In the game
Updated: 2014-01-23 08:23
By Eric Jou (China Daily)
A passion for classic video games brought two entrepreneurs together, and now a work of their own delivers both a look back and a taste of the future, Eric Jou reports.
In a homey three-bedroom apartment in the northern outskirts of Beijing, three programmers type code on dual-monitored computers. An artist dabbles at a digital masterpiece magnified by the computer screen, and on the sidelines, creative director Zhou Lu listens to the latest change in the music.
In this apartment is Onipunks Studios, an independent video-game developer on the verge of shipping its first game. However, unlike traditional developers, whether indies or mainstream, Onipunks crowd-sourced with KickStarter.com to finance its debut.
The brainchild of Beijing-born Zhou and artist Mu Fei, Onipunks began life as Zhou's graduate-school project while he was studying in Paris.
"My professor, instead of giving a final, had the class apply the use of artificial intelligence," says Zhou. "So for my project, I made a game."
Through his final project, Zhou reached out to artists back home in Beijing for help and eventually was linked to his soon-to-be artistic director Mu Fei. After the project was finished, Zhou shelved the product and went on to find work in the France-based company Ankama Games.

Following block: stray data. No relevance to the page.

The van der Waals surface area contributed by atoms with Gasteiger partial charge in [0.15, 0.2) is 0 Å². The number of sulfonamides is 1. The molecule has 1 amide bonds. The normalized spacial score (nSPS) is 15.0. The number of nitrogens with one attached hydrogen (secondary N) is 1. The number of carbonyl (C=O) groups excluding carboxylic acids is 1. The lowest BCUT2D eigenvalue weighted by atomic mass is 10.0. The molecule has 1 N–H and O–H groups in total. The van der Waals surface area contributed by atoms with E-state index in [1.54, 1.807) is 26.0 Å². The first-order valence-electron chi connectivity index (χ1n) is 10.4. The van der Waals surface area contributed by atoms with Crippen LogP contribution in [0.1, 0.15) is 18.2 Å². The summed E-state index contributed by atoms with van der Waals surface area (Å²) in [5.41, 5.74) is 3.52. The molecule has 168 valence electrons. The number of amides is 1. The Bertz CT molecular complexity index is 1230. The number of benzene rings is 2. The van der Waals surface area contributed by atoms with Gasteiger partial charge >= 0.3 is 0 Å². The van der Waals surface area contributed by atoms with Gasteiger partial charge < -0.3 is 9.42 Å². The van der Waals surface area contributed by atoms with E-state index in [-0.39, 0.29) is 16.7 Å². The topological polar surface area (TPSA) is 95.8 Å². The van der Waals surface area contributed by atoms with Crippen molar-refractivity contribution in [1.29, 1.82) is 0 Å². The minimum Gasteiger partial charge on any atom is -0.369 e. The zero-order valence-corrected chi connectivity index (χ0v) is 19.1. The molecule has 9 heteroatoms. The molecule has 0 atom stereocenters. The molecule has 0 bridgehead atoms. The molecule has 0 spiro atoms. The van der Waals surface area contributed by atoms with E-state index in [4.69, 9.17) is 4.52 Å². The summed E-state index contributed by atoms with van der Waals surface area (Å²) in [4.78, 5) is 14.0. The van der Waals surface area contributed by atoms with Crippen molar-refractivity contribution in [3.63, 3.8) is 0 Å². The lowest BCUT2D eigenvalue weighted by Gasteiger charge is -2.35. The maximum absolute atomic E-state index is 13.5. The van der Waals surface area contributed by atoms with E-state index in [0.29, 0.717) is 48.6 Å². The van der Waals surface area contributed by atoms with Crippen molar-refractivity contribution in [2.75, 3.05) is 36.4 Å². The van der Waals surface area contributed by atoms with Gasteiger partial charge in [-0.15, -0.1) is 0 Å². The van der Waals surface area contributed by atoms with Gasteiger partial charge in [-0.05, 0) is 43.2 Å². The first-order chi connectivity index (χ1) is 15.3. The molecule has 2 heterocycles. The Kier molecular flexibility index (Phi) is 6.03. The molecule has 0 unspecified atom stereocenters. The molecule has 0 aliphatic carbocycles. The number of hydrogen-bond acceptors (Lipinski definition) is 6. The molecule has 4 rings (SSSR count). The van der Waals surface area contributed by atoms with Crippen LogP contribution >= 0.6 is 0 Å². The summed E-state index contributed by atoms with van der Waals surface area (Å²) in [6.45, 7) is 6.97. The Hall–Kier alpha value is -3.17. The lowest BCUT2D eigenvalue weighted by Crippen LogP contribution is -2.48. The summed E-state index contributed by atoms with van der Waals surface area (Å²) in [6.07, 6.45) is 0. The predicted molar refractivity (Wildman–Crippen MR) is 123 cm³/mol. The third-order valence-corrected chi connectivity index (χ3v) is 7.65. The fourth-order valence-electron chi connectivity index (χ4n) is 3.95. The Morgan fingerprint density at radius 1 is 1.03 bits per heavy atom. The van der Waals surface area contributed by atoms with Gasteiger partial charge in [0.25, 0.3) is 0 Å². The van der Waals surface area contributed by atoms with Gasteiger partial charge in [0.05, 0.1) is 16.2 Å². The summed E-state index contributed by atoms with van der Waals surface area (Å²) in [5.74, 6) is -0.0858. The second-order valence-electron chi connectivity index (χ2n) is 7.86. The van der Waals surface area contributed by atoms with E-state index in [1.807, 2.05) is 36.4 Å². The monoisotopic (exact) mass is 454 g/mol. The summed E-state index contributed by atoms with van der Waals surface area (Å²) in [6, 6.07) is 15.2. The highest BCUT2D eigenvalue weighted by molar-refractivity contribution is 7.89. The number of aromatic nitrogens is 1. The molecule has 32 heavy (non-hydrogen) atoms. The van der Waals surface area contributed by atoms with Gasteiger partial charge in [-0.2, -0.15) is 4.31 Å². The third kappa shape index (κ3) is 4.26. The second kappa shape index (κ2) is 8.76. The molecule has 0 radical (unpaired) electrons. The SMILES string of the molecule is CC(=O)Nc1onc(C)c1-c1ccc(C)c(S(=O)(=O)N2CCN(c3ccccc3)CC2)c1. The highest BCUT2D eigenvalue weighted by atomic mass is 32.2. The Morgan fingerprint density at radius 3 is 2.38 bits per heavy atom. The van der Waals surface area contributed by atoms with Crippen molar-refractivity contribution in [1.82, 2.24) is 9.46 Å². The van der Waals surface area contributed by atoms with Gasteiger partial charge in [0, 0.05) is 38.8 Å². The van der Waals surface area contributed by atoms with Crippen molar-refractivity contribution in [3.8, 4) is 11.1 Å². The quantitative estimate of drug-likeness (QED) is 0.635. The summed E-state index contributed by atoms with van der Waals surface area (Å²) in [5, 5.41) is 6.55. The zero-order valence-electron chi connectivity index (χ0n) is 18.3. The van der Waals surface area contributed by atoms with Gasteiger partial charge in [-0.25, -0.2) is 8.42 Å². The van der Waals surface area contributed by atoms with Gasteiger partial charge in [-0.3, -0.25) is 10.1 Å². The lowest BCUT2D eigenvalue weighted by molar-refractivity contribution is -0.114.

"Most people burn out in the industry after a few years, but for me it was a matter of months," says Zhou, who soon left to pursue computer-programming work in Canada. Meanwhile, Mu was working on his own projects back in art school, as a 3-D contractor for animation companies and commercials.
But before long, Zhou decided that gaming was where he wanted to be after all, and he reconnected with Mu. The duo decided to take what they loved about video games and make something that they would enjoy. The result was their first game, Crystalides.
"We went with a sci-fi theme. I preferred sci-fi - I didn't want to do what everyone else was doing, martial-arts fantasies and the like," says Mu. They rounded out their team by hiring a programmer and a musician - the latter turned out to be a childhood friend of Mu.
As Crystalides progressed, the little-known duo failed to get media attention for the project despite winning independent developer awards. During this time, Zhou was still working full time in Canada.
When the opportunity for C-Wars came about, Zhou had quit his job in Canada to pursue the game-development dream. Mu also devoted his time to working on C-Wars.
Both young men grew up in Beijing playing video games. Zhou was a PC gamer, recalling such games as Tapper and QBert, whereas Mu was a console gamer whose favorite game as a child was Super Mario Bros.
Their passion and history playing video games led to the art direction for Crystalides, and the selling point to their new game C-Wars. Work on Crystalides had progressed to a point where the game was playable, so Onipunks picked out the best part of the game and expanded on it. They used and extrapolated on a retro pixel-art style, where each image is made up of blocks built upon blocks.